© Seth Smoot / Seth Smoot / Fornasetti
Ivanka Trump's Style Picks

Modern Bundt The swooping pan is based on a German stoneware mold for kugelhopf cake. $34; williams-sonoma.com.

Scented Candle "My hair and makeup artist Alexa Rodulfo produces one called Bois Blanc." $35; alexarodulfo.com.

Italian Imagery A set of Fornasetti's handmade Themes and Variations plates hangs in Trump's kitchen. $195 each; unicahome.com.


Related:
Dining Room Style Splurges and Steals
New Gallic Design in America
Sleek Kitchen Makeovers

Books

Michael S. Smith’s Kitchen Decorating Tips

default-image

Interior designer to the Obamas at the White House, Michael S. Smith, will release his third book next month: Kitchens & Baths. In it, Smith shares design inspiration for "the busiest and most personal rooms in the home." For a sneak preview, we asked Smith for his top kitchen decorating tips.

Kitchens and Baths

© Courtesy Rizzoli New York

What are some easy ways to update your kitchen?
I think paint is the number one thing. If you have a kitchen that can be repainted, you can do that yourself. You can paint the ceiling a beautiful color. It's a bit more work, but if you have a wood floor, you can stain it, either in a pattern or one color. And many stores sell inexpensive hardware that you can install yourself, or you could change out the front of your cabinets.

How do you optimize space in a small kitchen?
Think about what you really need. If you live in an apartment and have a small kitchen, but don't cook that often, maybe refrigerator drawers instead of a whole refrigerator would be best. Make it charming and utilitarian. Like a boat: very efficient with no space left unused.

How do you approach giant kitchens?
Big kitchens tend to be filled with too much. Do you need a huge refrigeration space? I'd rather have a great bookcase with glass doors to store and protect cookbooks. Or a great niche with a sofa and ottoman so someone can hang out and talk with you while you cook.

What's your favorite kitchen trend?
Reusing things: refurbished stoves, old St. Charles cabinets, and lighting being reused. It is great environmentally and it gives the space charm.

What design elements are you obsessed with?
I really am obsessed with countertops. I think there are so many good options. People get into really expensive marbles. There are some pretty and really inexpensive stones, though keep in mind care issues. Butcher blocks can be inexpensive. CaesarStone is impervious to stains and is terrific. In my own kitchen, I have zinc countertops.

What are some kitchen decorating mistakes?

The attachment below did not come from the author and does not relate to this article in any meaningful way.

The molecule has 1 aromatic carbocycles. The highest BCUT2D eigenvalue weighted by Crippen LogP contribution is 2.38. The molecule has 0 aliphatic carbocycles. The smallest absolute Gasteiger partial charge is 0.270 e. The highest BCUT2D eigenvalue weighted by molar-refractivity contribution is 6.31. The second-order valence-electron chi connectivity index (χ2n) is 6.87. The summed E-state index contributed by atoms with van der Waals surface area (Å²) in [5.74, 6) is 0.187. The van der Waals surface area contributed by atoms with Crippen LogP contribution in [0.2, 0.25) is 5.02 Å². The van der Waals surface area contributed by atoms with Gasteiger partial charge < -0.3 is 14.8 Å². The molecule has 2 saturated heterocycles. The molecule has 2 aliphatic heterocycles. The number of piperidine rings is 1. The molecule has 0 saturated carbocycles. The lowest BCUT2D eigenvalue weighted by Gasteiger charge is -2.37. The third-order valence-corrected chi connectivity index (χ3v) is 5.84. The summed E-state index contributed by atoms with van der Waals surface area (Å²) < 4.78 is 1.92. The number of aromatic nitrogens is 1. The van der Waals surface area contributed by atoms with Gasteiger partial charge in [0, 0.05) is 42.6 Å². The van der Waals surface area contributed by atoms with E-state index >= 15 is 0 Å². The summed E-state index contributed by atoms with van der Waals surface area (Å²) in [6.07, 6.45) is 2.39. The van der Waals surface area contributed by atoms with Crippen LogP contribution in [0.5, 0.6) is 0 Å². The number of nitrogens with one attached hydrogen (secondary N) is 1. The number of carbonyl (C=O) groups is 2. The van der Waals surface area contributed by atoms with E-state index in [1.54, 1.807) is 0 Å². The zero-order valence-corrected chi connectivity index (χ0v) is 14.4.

Trying to give your kitchen an entirely different look than the rest of the house—like if you walk into a fairly traditional house and the kitchen is Tuscan-style, and filled with sunflowers. That's wacky. Know what your house is like and what works. The things that come out of the kitchen, the food and conversations and all of those things matter—the look is important and should be attractive and cheerful.

More Kitchen Design Ideas:
Six Ways to Personalize a Kitchen
F&W Editors Kitchen Wish List
Food Bloggers' Best Kitchen Design Ideas

Menus

A Menu Edward Scissorhands Would Love

default-image

Tim Burton (American, b. 1958), Untitled (Edward Scissorhands), 1990, Pen and ink, and pencil on paper, 14 1/4 x 9" (36.2 x 22.9 cm), Private Collection

© Twentieth Century Fox, © 2011 Tim Burton
Tim Burton (American, b. 1958), Untitled (Edward Scissorhands), 1990, Pen and ink, and pencil on paper, 14 1/4 x 9" (36.2 x 22.9 cm), Private Collection


As I reported a few weeks back, museum restaurants are undergoing a new wave of innovation—a happy trend for those equally obsessed with food and art, like the amazing trendsetters we profile in our September 2011 issue. In Los Angeles, chef Kris Morningstar geeks out on the chance to get creative with the menu at Ray’s & Stark Bar, the new Renzo Piano–designed restaurant at the L.A. County Museum of Art. For the current Tim Burton exhibition, Morningstar consulted with the famously kooky director to develop menu specials like White Rabbit with Tea in a Mushroom Forest, a bacon-wrapped saddle of rabbit with chanterelle mushrooms and pistachio crumble. “Our goal is not to be pretentious,” says Morningstar, “but we felt that, for Tim Burton, the menu should be a little bit off the wall.” The Burton classic Edward Scissorhands (my personal favorite) meets its culinary counterpart in a dish of razor clams (ha ha) and burnt octopus in squid-olive broth, garnished with a trimmed “hedge” of fresh herbs. If you need a cocktail to get into the macabre mood, try the Dr. Burton at Stark Bar: The rum-and-amaro-based concoction evokes the flavors of Burton’s favorite soda, Dr Pepper. The specials will be available through the exhibition’s close on Halloween. Next up: architecture-inspired plates to celebrate the upcoming California Design exhibit this fall.